Shakespeare Reviews

This is something which I wanted to try for a long time: a sonnet sequence reviewing movies on a weekly basis with a video element to go along with it. Unfortunately, it soon became apparent that the fast turnaround of watch-write-record-edit-upload was unsustainable given my other responsibilities and deadlines (not to mention the expense of cinema tickets) so I reluctantly put the project on hold. For the time being, then, these stand as more of a set of pilot episodes or proofs-of-concept than a project in themselves. If there are any publishers who would like to fund this, or something similar, as an ongoing series, do get in touch!

I - All Is True
(Branagh, 2019)

A poet-playwright in his twilight years,
Who mourns the years-past passing of his son,
And frets about his unborn heirs, and fears
That he’s half-lived despite the work he’s done.

It passes prettily enough and is well played,
Predictably the famous cast are strong,
And yet, the thing’s direction’s rather staid,
Each scene beset by silence held too long.

It strives to make a greater truth unfold,
Spun from fantasy and bardic lore,
But scandals, arguments and secrets told
All fail to convince they sum to more.

It claims that ‘All Is True’ but can’t disguise
It makes a famine where abundance lies.

II - The Kid Who Would Be King
(Cornish, 2019)

A nation rent in twain turns hearts to bad,
A child pulls Exaliber from stone;
He finds his friends within the foes he had
So he won't have to face the dark alone.

A solid, clever screenplay lays the base,
On which the thrilling action beats can shine,
But at its core, this story makes the case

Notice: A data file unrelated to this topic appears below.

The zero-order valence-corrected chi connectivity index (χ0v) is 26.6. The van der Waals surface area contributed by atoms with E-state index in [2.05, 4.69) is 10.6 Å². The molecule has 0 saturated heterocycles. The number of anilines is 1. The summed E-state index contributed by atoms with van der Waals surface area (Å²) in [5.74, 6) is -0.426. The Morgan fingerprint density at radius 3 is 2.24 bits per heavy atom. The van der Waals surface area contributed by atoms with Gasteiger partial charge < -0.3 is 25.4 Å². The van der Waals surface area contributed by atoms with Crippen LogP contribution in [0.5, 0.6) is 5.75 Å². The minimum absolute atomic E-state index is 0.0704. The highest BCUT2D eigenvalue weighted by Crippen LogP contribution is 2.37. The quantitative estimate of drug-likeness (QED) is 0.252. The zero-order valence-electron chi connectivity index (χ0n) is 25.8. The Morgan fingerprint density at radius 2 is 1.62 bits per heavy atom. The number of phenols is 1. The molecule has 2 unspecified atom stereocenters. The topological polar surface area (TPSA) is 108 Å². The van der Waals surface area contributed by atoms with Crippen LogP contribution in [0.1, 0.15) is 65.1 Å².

That kingship comes from heart, not rights divine.

A timely piece, which looks to youth and finds
A generation clothed in noble raiment,
It sees the might within young hearts and minds,
And also is good family entertainment.

So children, come and find your spurs in how
Thy youth's proud livery is gazed on now.

III - The Lego Movie
(Mitchell, 2019)

When sister tries with Lego blocks to play
Then Armageddon is the likely fruit:
This story tracks both sides of the affray,
And is (surprise!) a musical, to boot.

The film deploys its predecessor’s tricks,
But magic twice is power made diffuse.
The question builds, therefore, like coloured bricks:
‘Can these old tricks be really worth reuse?’

For me, although the rhetoric is rather stale,
The questions it discusses hit their mark:
Of conflict ‘twixt the feminine and male,
And if youth’s joy needs-must give way to dark.

All fighting siblings, should this movie viewest,
That fresh repair shall surely thou renewest.

Green Book
(Farrelly, 2019)

A racist takes a pianist on tour,
Through all the racisms of Southern States,
And on the way, through all they both endure,
They learn how they can be terrific mates.

Within itself, it is completely fine:
It passes well enough the time of day;
But how it deals with race feels too benign
And doesn’t really have a lot to say.

So here’s the rub: Best Picture brings compare
And doing so shall prove regrettable:
With other nominees, it’s hard to care
For work so vapid and forgettable.

In Oscar gold, are faults more clearly shown
Than having traffic with thyself alone.